Before August 18th, 2012 I couldn’t name you three Jane’s Addiction songs if my life depended on it. I know the band best from Grand Theft Auto: San Andreas soundtrack.
After August 18th, 2012, I’ve realized I can only name one Jane’s Addiction song, but that doesn’t mean I didn’t enjoy their one hell of a weird show at Foxwoods Resort and Casino.
The theater is swanky chic with modern-looking light fixtures and vested ushers at every staircase to make sure you don’t trip down all five steps after pounding four or five $6 Coors Lights. It all clashes against the centerpiece of Addiction’s stage dressing: two giant female statues, breasts bare and puffed out. To the right there’s a ladder leading up to some kind of platform on which a good amount of crazy will occur later in the evening.
The lights go down, the crowd comes alive and cheers, Pink Floyd’s “Shine on You Crazy Diamond” comes over the theater speakers…and nothing happens. About six minutes later you might get the feeling Jane’s Addiction precedes all their performances by playing Wish You Were Here in its entirety. Just when all seems lost and another $20 beer is in order, the band enters the stage a couple minutes into “Welcome to the Machine”. The song unceremoniously fades out and Addiction breaks into their first few songs without a word to the crowd. Two scantily-clad ladies are lowered from the ceiling on swings and move in rhythm to the songs. A man in an odd looking costume roams the stage, seemingly entrusted with the role of “being way creepy”. Jane’s Addiction has arrived.
After the face-blasting introduction, things quiet down enough for Perry Ferrell to make quips about gambling, drinking, and other debauchery. He even plays the mad bartender, sharing the bottle of liquor he brought on stage with the front row, pouring drinks to anyone who will raise their glass.
The show goes on, never stopping for long and Jane’s Addiction pumps out their greatest hits and probably some new ones (I wouldn’t know the difference, admittedly) for the sparse amount of dedicated fans in the audience (for every person standing, three were sitting). Still, even guys like myself, who are only at the show presumably because they were offered free tickets, are into it, nodding their heads, pumping their rockfists, and pretending to know the lyrics. The theatrics continue with vintage erotica broadcasted on three giant screens, the scantily clad vixens return to dance on the raised platform, and Creepy Guy comes back in different costumes, at one point splashing himself with a liquid that hardens into a mask which he then peels off his face. All this behind Ferrell’s constant twirling and bending, practically bleeding charisma next to Dave Navarro’s mostly stoic shredding. Both are shirtless, Ferrel drinks from his bottle, Navarro smokes cigarettes that appear from nowhere, both hands busy burning up the fretboard – 90s rock n roll in full resurrection.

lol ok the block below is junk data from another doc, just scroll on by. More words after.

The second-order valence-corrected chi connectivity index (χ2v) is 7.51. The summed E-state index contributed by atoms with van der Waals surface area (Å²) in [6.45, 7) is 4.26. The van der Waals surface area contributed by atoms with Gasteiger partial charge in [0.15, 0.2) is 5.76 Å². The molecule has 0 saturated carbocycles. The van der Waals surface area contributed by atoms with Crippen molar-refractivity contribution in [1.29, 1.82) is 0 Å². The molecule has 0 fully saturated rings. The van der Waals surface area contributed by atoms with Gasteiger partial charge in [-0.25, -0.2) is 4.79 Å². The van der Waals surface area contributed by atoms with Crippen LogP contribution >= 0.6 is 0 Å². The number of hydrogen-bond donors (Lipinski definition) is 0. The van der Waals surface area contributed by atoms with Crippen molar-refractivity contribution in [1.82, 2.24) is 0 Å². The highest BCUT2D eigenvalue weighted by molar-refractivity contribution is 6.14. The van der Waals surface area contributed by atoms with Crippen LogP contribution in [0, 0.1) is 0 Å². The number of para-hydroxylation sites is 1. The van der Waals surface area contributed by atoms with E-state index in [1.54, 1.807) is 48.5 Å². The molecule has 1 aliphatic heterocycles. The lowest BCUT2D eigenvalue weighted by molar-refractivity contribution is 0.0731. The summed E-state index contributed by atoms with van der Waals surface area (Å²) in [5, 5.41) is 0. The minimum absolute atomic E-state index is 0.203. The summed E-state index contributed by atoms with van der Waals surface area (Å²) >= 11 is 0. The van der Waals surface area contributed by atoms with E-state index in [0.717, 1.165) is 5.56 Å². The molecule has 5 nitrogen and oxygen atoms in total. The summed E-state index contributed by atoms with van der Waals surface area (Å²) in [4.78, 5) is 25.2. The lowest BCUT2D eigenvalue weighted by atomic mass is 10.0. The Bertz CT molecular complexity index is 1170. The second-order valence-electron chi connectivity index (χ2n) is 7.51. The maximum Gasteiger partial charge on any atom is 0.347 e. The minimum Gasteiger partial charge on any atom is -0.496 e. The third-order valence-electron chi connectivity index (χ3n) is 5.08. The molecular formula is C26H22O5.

After about an hour’s worth of alternative bliss, the band plays one last song that I still can’t name and exit the stage. There is no encore.
I won’t say the night made a life-long fan out of me, but I will say it was one damn good show and that, delay aside, I have newfound respect for the band and do feel slightly ashamed for having a video game be responsible for most of my prior exposure to their music. The performance was tight, the spectacle was large, and the air thick with nostalgia. Jane’s Addiction may not have reinvented the rock n roll show at Foxwoods (surely a hard thing to do in a Connecticut casino), but they sure as hell proved that for anyone willing to forget about terrorism, recessions, and social networks, if even for just an hour, the 90s are still very much alive and that alt. rock will never, ever die.